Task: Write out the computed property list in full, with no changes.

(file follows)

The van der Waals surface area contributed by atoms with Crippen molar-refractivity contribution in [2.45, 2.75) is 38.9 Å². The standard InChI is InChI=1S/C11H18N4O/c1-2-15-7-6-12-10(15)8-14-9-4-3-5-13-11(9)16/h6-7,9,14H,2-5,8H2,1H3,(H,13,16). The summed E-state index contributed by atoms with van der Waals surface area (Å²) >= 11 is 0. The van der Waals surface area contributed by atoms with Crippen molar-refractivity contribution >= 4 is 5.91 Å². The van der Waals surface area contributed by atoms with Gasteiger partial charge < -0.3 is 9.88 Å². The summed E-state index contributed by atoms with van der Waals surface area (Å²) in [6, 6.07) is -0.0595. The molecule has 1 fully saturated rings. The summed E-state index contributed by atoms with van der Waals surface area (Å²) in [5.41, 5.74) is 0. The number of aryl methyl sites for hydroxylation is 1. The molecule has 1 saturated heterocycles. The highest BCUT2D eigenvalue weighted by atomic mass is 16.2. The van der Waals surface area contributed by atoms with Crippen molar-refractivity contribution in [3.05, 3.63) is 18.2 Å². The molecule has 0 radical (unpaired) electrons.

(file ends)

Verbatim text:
The van der Waals surface area contributed by atoms with Crippen molar-refractivity contribution in [2.45, 2.75) is 38.9 Å². The standard InChI is InChI=1S/C11H18N4O/c1-2-15-7-6-12-10(15)8-14-9-4-3-5-13-11(9)16/h6-7,9,14H,2-5,8H2,1H3,(H,13,16). The summed E-state index contributed by atoms with van der Waals surface area (Å²) >= 11 is 0. The van der Waals surface area contributed by atoms with Crippen molar-refractivity contribution >= 4 is 5.91 Å². The van der Waals surface area contributed by atoms with Gasteiger partial charge < -0.3 is 9.88 Å². The summed E-state index contributed by atoms with van der Waals surface area (Å²) in [6, 6.07) is -0.0595. The molecule has 1 fully saturated rings. The summed E-state index contributed by atoms with van der Waals surface area (Å²) in [5.41, 5.74) is 0. The number of aryl methyl sites for hydroxylation is 1. The molecule has 1 saturated heterocycles. The highest BCUT2D eigenvalue weighted by atomic mass is 16.2. The van der Waals surface area contributed by atoms with Crippen molar-refractivity contribution in [3.05, 3.63) is 18.2 Å². The molecule has 0 radical (unpaired) electrons.